- County: Gwynedd
- Nearest Town(s): Llanberis
- National Park: Snowdonia
- Difficulty: Medium/ Hard
- Time: 6 hours
- Height: 1085 m
Where To Park
There are many routes to tackle Snowdon and the easiest, but longest, is the Llanberis path. To take this route, park in one of the Llanberis pay and display car parks – the walk is well signposted from the centre of the town.
The more commonly tackled approach routes are the Miners path (second easiest), the Pyg Track and the Crib Goch ridge, which peels off the Pyg track. The best parking spot for all of these is at Pen Y Pass, a pay and display car park at the start of the Miners and Pyg track. Be aware that this car park fills up exceptionally quickly – we tried at 08:30 mid week, not even in a school holiday, and were the first car to get turned away.
If the car park is full there is a Sherpa bus that runs from Nant Peris car park. The car park is back down the Llanberis pass and just outside the town itself. It could, however, be easily missed if admiring the view, not that I did, honest, cough. Parking is cheaper down at Nant Peris, but you do have to pay to get the bus back up to Pen Y Pass (£2 each way), so it can get expensive if there is a group of you.
The bus runs regularly at weekends, but during the week only once an hour. Even then it was 40 minutes later than scheduled, which was a great start to the day!
Once the trials and tribulations of the welsh bus service had been overcome it was time for the easier challenge of the Snowdon Horseshoe. Following our ascent of Tryfan via the north face scramble, we decided that we definitely fancied a go at the famous, or infamous, Snowdon Horseshoe. Starting on the Pyg track then detouring via Crib Goch ridge taking in two trig pillars, some scrambling, and around 6 hours of walking, it seemed perfect.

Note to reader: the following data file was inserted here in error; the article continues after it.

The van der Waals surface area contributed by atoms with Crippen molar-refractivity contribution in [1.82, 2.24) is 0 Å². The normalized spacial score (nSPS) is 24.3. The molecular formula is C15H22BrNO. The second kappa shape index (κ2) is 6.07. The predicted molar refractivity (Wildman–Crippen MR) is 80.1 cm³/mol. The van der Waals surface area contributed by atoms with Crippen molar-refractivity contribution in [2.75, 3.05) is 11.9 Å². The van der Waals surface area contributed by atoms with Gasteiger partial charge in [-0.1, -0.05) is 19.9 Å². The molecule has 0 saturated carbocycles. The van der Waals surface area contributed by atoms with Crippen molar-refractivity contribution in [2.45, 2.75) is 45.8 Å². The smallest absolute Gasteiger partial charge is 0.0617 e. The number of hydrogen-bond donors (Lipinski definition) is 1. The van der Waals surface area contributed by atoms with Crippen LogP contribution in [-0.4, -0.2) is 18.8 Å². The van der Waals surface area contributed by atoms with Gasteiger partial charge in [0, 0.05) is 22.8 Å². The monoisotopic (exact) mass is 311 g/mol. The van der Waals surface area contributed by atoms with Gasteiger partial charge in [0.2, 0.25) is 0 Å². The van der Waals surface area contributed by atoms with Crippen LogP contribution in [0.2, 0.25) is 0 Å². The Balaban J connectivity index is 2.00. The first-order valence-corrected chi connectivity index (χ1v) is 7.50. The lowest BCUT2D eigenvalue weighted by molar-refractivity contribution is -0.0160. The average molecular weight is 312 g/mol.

In our usual fashion and as dictated by the changeable Welsh weather we left home in every layer possible. Three steps into the Pyg track and whilst still below the clouds this proved to be somewhat sweaty. Cue stopping after only 100m of walking and stripping off, only to be passed by every silver haired rambler who we had passed only minutes before. Once back on track with backpacks fuller but arms all the barer we continued up the Pyg track. The going is rocky underfoot in these early sections, but it is relatively easy to make good progress.
There is a stunning view down the Llanberis pass out towards Llyn Peris, great for a photo opportunity.
The path continues up for around 30 minutes before there is a small path that deviates off to the right. You will know you are there as this is the first point you get a view of Llyn Llydaw. If you take the left fork you can continue on the Pyg track to the top, but we had decided the challenge of Crib Goch would be more fun.
When you take the right fork you immediately start the steeper ascent up to the ridgeline. I am reliably informed that in good weather you can see the Crib Goch ridge looming above you, but as seems only too common with our trig bagging exploits, the clouds had dropped and masked the ridge.
As you start the ascent there is a small National Trust stone labelling Crib Goch and on a couple of the stiles there are also small red markers. These markers may however be green, or blue, or purple with massive yellow spots for all I know being somewhat irritatingly colourblind. They do at least have Crib Goch written on them regardless of the colour.
The path is well defined in the initial sections and climbs quickly round to the right hand side of the ridge. Eventually the going gets a little more vertical, but the handholds are great and footholds large. The climb to the ridge is a lot of fun, if over a little too quickly, but with cloud cover it is very hard to tell how much has been or is to come.
Crib Goch has a reputation as a knife edge ridge, and gets its grade one scramble status due to the high level of exposure. There are many reviews on the walk along the ridge from those far more qualified than I. All I can add is that the ridge is a lot of fun and there are really good footholds all the way along. If you are sensible with your foot placement and don’t go up in strong winds there is no reason that anyone fit and healthy couldn’t take this route. The key to the route is to follow the polished rock – it is pretty obvious as it is lighter than the rest of the rock and gives a simple indication of where the path goes.
Following the ridge through the wind and the cloud we were still surprisingly hot, the scrambling keeping us very warm. On the odd occasions we found to stop, drink and snack we cooled very quickly and were very glad of the many layers we had previously stripped off.